In the neck position, these sound similar to a Precision Bass, while the bridge position gives you the traditional sound filled with mids and highs, only without the usual noise.
The tone is very subtle and smooth – when turned all the way up it can blow up a room, but it’s perfectly comfortable with just sitting in the mix and providing some depth to the overall sound of a band.
The only thing you can hold against these pickups is the fact that they could be bigger than your stock pickups, so you might have to modify your guitar to fit them.
Although not a huge name in the industry like Seymour Duncan or Fender, Lindy Fralin has still garnered a lot of attention for their great pickups in the past couple of years.
Their 4-String Jazz Bass Pickup Set follows this tradition with a refined vintage Fender sound, only with a little more output and a fattier midrange. The neck pickup is a bit shorter than the bridge to accommodate all strings and contribute to the smooth output.
The notes are very even and bright, and the high end of the frequency range sounds amazing – the treble has a great presence and sounds very warm. The Alnico IV magnets also give you punchier mids than a traditional Fender, as well as clear, full lows.
However, the Lindy Fralin set is considered a high-end product, so you’re definitely going to have to (almost) break the bank for these pickups.
Jazz Bass vs. Precision Bass
Although both of these bass guitars achieved an iconic status in their own rights, some bassists prefer one over the other. So, what is the difference between the two? If we ignore the subtle design differences (the P-Bass has a bulkier body, while the J-bass is a bit more contoured), the electronics and sound set these two apart.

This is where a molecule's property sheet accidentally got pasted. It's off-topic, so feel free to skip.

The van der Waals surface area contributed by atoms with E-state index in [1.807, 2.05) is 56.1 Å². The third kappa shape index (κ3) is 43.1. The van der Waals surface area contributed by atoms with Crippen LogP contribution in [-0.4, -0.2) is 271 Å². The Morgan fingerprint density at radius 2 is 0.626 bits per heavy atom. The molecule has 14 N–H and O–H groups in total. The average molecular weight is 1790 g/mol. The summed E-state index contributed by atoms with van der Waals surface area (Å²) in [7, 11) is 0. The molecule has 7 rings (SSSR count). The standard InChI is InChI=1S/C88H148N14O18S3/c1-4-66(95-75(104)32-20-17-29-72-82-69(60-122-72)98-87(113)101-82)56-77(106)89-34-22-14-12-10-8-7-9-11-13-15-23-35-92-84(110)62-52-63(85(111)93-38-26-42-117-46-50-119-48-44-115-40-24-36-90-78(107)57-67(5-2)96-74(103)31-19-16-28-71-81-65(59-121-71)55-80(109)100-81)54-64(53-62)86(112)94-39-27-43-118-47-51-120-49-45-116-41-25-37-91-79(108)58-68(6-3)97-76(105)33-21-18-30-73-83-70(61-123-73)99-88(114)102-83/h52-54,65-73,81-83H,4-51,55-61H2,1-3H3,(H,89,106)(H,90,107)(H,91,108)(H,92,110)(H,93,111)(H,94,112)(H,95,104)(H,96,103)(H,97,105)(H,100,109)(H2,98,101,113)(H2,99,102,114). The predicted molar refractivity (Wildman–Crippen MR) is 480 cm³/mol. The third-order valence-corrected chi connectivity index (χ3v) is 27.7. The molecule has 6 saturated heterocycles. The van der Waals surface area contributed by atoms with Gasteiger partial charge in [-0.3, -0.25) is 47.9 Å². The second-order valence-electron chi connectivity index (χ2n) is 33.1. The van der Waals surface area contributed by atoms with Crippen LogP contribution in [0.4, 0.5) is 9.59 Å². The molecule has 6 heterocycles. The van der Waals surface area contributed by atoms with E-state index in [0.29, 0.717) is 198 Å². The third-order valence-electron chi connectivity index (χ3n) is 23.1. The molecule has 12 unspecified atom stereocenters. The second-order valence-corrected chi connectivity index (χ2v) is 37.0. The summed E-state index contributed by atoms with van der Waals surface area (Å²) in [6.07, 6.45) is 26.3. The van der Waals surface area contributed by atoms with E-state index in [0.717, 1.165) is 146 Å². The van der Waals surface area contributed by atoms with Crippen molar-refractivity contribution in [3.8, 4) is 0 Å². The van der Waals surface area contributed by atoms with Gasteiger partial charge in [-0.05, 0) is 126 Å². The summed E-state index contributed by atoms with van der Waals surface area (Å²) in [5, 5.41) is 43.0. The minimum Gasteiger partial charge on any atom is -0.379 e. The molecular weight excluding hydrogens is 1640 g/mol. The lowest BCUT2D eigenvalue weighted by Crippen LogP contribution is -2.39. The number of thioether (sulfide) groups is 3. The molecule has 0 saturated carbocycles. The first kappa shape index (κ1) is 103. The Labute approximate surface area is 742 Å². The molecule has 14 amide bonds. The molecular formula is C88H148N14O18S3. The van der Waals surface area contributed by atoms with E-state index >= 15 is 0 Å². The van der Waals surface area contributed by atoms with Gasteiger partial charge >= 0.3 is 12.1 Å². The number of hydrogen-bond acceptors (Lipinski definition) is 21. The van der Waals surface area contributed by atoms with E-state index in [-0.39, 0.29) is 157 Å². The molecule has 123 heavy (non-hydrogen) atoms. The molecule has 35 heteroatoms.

The Precision Bass has a split single coil pickup mounted in a specific spot which gives it a deep, punchy tone. It is controlled with a single volume and a single tone knob. It is mostly used for heavier genres, but is equally at home with some mellower playing styles.
On the other hand, the Jazz Bass has two single coil pickups with a pair of volume knobs (each pickup has its own) and a mutual tone control. It has a smooth and warm tone, though brighter than the Precision Bass. It is also more versatile thanks to its multiple pickups.
Single Coil vs. Split Coil
As all single coil pickups, J-Bass pickups have their fair share of problems when it comes to the unwanted noise they can pick up from external electrical signals.
This is precisely why the humbucker was invented – to cut down on this noise and provide the player with a hum-free sound. However, humbuckers have a muddier, darker sound which does not jive with the Jazz Bass’ warm and smooth tone.
Split coil pickups, however, give you a similar effect to that of a humbucker, reducing the unwanted noise without compromising the natural sound of your bass. So, if the 60-cycle hum is a great concern, try looking for a split coil pickup that can eliminate it.
I hope my list has brought you closer to making a final decision. Remember, while all of these pickups advertise different benefits and tonal qualities, the only way to truly compare them is to try them. Do your research carefully by testing them out and seeing how they feel.